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Matt Drudge

Matt Drudge parlayed an Internet gossip page into international celebrity when he surfaced the Monica Lewinsky story in January of 1998. Drudge claims to have scooped Newsweek magazine when he reported rumors that Newsweek editors were not running a Lewinsky scandal story that reporter Michael Isikoff had been working on for months.66 This is less a scoop than an act of scavenging. Actually, Newsweek editors were exercising appropriate caution with a story that needed more confirmation. After Drudge "broke" the story, Newsweek ran an Isikoff article on the scandal...the first of many. The previous summer, Drudge had surfaced Isikoff's Kathleen Willey story in the same manner. Conservative sources, including Lucianne Goldberg and Linda Tripp, had fed Isikoff the basics of the story.67 Isikoff now admits in his book on the subject that he was being used by conservative activists, but he is accurate in noting the extensive research he devoted to nailing down the details of the Lewinsky and Willey stories. 68

Washington Post media critic Howard Kurtz described Matt Drudge as an "Internet gossip-monger," who refused to "play by the rules." According to Kurtz, "Untutored in such basic survival techniques as getting both sides of the story...Drudge seemed to overreach as he moved from titillating fare to serious scandal." According to Kurtz:

    Drudge understood how to tap into his self-absorbed audience. By making himself an object of fascination for media types, who love reading about themselves and their political pals, he turned the hype machine to his own advantage. He billed himself as an "old-fashioned troublemaker" putting out a "gotcha sheet," with no annoying editors, free to disseminate the latest rumors at the touch of a button."

    "He gets to write some of the things we all hear but can't put into print because we can't corroborate it," says conservative author David Brock, who recently threw a Washington dinner party for Drudge. "Some part of all of us wishes we could do that."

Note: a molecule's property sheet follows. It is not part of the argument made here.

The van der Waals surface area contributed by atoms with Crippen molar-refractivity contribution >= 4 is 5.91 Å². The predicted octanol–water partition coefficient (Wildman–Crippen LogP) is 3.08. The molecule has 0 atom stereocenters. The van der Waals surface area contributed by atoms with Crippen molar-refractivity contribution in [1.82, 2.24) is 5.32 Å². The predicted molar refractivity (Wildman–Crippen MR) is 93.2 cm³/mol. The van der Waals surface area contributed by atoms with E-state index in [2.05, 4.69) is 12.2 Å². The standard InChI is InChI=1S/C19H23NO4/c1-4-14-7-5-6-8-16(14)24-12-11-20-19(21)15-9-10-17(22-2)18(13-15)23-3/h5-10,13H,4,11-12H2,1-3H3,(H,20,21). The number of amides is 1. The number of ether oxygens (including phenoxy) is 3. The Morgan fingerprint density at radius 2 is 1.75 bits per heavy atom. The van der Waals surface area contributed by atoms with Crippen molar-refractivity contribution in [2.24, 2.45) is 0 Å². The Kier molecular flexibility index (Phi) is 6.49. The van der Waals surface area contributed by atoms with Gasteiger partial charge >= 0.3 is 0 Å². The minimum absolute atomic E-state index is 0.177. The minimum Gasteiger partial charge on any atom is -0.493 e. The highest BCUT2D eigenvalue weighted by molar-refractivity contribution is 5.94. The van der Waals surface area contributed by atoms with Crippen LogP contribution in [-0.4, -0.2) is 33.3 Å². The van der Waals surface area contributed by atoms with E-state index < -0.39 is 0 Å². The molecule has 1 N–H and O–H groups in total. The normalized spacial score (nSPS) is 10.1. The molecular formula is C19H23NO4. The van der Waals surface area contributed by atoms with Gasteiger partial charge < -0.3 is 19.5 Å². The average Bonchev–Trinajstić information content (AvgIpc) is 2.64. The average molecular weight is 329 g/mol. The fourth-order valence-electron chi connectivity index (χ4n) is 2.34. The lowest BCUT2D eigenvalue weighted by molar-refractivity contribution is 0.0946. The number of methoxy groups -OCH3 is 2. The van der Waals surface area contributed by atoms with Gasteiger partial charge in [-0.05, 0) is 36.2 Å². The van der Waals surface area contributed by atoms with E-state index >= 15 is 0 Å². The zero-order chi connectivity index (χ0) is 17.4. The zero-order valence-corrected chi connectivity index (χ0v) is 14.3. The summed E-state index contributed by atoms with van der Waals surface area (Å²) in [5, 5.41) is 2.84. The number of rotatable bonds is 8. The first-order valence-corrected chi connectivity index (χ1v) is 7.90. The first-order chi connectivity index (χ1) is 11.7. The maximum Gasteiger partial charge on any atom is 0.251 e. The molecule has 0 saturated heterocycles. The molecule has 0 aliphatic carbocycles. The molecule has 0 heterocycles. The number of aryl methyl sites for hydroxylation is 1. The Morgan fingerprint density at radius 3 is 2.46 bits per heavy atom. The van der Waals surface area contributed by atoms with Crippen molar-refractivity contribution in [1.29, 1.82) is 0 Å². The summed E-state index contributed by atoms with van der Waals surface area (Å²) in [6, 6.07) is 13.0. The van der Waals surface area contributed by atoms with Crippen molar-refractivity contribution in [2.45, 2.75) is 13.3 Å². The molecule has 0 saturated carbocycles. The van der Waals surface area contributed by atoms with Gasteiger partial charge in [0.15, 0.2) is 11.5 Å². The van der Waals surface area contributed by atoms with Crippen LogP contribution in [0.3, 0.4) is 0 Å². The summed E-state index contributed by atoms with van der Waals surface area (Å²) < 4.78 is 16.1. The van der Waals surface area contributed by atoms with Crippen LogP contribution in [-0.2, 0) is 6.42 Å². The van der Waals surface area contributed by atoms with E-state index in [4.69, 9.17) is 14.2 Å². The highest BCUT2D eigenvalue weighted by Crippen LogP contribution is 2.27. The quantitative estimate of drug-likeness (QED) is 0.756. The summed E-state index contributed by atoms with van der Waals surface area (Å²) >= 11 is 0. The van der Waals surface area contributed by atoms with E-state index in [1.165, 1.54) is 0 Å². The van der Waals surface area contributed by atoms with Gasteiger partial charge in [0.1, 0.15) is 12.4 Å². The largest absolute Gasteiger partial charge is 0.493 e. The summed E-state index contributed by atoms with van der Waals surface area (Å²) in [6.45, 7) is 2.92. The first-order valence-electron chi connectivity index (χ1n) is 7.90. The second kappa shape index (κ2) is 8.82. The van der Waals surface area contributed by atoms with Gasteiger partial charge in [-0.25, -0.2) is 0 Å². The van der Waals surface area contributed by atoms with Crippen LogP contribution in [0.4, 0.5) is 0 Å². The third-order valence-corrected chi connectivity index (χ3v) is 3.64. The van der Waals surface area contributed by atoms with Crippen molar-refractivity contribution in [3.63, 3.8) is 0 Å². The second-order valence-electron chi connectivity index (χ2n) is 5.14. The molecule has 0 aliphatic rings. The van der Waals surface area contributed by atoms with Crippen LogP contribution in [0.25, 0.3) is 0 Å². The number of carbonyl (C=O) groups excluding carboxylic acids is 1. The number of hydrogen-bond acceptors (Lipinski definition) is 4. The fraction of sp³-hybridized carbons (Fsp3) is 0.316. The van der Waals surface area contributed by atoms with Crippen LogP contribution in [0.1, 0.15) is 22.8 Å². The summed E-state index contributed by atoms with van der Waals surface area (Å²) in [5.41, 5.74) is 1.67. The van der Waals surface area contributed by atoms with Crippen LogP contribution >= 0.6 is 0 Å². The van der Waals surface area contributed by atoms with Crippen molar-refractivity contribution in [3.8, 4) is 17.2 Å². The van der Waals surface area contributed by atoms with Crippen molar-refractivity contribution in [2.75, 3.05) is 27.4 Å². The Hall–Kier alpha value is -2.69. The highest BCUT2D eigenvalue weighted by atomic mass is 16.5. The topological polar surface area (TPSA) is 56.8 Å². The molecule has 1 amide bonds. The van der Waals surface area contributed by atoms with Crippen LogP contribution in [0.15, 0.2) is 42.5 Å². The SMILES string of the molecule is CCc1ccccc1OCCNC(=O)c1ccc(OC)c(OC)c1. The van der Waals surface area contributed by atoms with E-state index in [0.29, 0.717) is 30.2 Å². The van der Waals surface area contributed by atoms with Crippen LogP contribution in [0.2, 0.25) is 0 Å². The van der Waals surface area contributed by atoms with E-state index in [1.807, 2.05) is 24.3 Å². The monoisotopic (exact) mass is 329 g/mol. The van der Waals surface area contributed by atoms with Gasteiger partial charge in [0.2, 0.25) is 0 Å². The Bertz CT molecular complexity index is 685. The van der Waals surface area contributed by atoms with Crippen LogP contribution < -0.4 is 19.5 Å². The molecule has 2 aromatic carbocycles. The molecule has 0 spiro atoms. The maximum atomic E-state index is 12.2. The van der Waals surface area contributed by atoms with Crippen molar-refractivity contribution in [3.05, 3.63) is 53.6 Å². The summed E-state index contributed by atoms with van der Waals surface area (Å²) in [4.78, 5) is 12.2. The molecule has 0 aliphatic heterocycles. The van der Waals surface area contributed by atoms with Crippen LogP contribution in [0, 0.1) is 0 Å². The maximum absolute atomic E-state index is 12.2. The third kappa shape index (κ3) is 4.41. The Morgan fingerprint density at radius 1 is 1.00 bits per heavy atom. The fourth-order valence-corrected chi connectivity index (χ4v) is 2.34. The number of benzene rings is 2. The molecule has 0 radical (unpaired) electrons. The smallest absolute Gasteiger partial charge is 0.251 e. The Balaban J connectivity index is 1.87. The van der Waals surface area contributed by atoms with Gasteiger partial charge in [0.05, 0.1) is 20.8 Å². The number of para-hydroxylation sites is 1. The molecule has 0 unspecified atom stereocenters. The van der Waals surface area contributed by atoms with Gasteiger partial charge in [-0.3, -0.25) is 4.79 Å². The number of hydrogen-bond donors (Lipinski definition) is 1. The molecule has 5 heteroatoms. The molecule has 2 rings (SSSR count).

Steven Johnson, co-editor of the online magazine Feed, calls Drudge "a showman who plays at a serious calling." The "moral panic" over the supposed dangers of the Net, he says, overlooks the amplifying role played by traditional news organizations when they trumpet its stranger stories.

    "All these conspiracy theories-Kurt Cobain lives-wouldn't really attract any attention if the big media didn't pick them up and start broadcasting them," he says. "If they treated the fringes of the Web with a grain of salt, it wouldn't be that big a deal."

    Drudge...intentionally sets his personal bar fairly low. Declaring that he's not a journalist, he seems to feel he can dispense with double checking the facts. By boasting that his information is 80 percent accurate, he figures to defuse criticism when a scoop blows up in his face. Alternately charming and infuriating the media elite, he reaps a publicity bonanza from the very folks whose stories he sometimes steals.69

In early 1999, Drudge again claimed a story had been suppressed, this time by NBC news. The story concerned allegations that 20 years ago, while he was Arkansas Attorney General, Clinton forced an unnamed woman to have sex with him. Tim Cuprisin of the Milwaukee Journal Sentinel dismissed Drudge's story, calling Drudge a "cybergossip:"

    The source of this latest wave of interest in the case is Drudge. Before this, he told us all about how a supermarket tabloid was testing an Arkansas teenager to prove the boy was the president's "love child."

    That story turned out to be bogus, but not before it became grist for Jay Leno's monologues and front-page fodder for tabloids like the New York Post.

    And anyone claiming that the TV networks are holding up a story to avoid embarrassing the president must have been asleep for the past 12 months.70

Actually, even Drudge had quoted an NBC source saying the story was delayed while further corroboration was sought. Furthermore, the entire censorship controversy was a staged event to crowbar more media attention for Drudge. Cuprisin noted that NBC News had already reported the story in March 1998, and had named the woman.

David Horowitz, who with his partner Peter Collier founded the rightist Center for the Study of Popular Culture, (CSPC), wrote that he was proud that he and Collier "organized a fund to defend Matt Drudge, the Internet gadfly," and complained:

    Why then the seeming tolerance for the current White House witch-hunt, whose purpose is to smear and destroy its political critics? As anyone can see, there was no conspiracy in the events leading up to the First Lady's accusation. There is no Communist Party of the right with secret codes and top-down discipline that possesses the ability to give marching orders to anyone. If Monica Lewinsky was planted in the White House, she was planted by Democrats. It was Newsweek - no conservative institution - that developed the story that Drudge only made public.71

CSPC's online FrontPage magazine website features a "Matt Drudge Information Center and Defense Fund."72 CSPC is funded by Scaife.

For his part, Drudge has demanded an apology from his mainstream media critics, and compared his own pioneering spirit to that of "Ben Franklin, or a Thomas Edison, or a Henry Ford, or an Einstein...They all leapt so far ahead of the system, shaked it up, changed the balance."73

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